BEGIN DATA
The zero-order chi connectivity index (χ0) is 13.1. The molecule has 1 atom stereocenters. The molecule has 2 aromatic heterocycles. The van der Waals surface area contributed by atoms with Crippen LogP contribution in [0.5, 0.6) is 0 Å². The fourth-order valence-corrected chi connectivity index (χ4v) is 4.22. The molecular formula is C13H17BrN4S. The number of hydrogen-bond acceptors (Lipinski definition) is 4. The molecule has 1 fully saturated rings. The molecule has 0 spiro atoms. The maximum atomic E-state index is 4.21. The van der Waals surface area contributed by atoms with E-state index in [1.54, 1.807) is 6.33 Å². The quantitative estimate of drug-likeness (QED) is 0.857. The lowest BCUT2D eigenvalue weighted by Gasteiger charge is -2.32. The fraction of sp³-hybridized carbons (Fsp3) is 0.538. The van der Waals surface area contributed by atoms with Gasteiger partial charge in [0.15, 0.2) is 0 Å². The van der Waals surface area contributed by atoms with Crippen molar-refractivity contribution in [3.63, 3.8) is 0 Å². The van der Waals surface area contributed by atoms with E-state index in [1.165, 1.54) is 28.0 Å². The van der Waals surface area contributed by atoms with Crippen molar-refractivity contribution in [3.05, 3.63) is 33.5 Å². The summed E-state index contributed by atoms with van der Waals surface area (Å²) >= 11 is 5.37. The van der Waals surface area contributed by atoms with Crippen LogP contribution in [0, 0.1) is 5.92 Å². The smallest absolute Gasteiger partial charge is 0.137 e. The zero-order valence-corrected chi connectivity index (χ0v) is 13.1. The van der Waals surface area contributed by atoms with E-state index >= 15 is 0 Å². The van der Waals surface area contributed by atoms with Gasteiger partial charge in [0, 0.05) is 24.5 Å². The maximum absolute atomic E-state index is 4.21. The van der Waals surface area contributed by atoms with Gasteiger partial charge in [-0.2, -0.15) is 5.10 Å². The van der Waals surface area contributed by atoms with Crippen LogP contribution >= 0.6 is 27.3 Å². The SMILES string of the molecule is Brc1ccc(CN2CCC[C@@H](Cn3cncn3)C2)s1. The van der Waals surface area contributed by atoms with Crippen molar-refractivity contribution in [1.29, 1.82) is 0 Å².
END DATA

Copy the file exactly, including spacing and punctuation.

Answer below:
The zero-order chi connectivity index (χ0) is 13.1. The molecule has 1 atom stereocenters. The molecule has 2 aromatic heterocycles. The van der Waals surface area contributed by atoms with Crippen LogP contribution in [0.5, 0.6) is 0 Å². The fourth-order valence-corrected chi connectivity index (χ4v) is 4.22. The molecular formula is C13H17BrN4S. The number of hydrogen-bond acceptors (Lipinski definition) is 4. The molecule has 1 fully saturated rings. The molecule has 0 spiro atoms. The maximum atomic E-state index is 4.21. The van der Waals surface area contributed by atoms with E-state index in [1.54, 1.807) is 6.33 Å². The quantitative estimate of drug-likeness (QED) is 0.857. The lowest BCUT2D eigenvalue weighted by Gasteiger charge is -2.32. The fraction of sp³-hybridized carbons (Fsp3) is 0.538. The van der Waals surface area contributed by atoms with Gasteiger partial charge in [0.15, 0.2) is 0 Å². The van der Waals surface area contributed by atoms with Crippen molar-refractivity contribution in [3.63, 3.8) is 0 Å². The van der Waals surface area contributed by atoms with E-state index in [1.165, 1.54) is 28.0 Å². The van der Waals surface area contributed by atoms with Crippen molar-refractivity contribution in [3.05, 3.63) is 33.5 Å². The summed E-state index contributed by atoms with van der Waals surface area (Å²) >= 11 is 5.37. The van der Waals surface area contributed by atoms with Crippen LogP contribution in [0, 0.1) is 5.92 Å². The smallest absolute Gasteiger partial charge is 0.137 e. The zero-order valence-corrected chi connectivity index (χ0v) is 13.1. The van der Waals surface area contributed by atoms with E-state index >= 15 is 0 Å². The van der Waals surface area contributed by atoms with Gasteiger partial charge in [0, 0.05) is 24.5 Å². The maximum absolute atomic E-state index is 4.21. The van der Waals surface area contributed by atoms with Gasteiger partial charge in [-0.2, -0.15) is 5.10 Å². The van der Waals surface area contributed by atoms with Crippen LogP contribution >= 0.6 is 27.3 Å². The SMILES string of the molecule is Brc1ccc(CN2CCC[C@@H](Cn3cncn3)C2)s1. The van der Waals surface area contributed by atoms with Crippen molar-refractivity contribution in [1.29, 1.82) is 0 Å².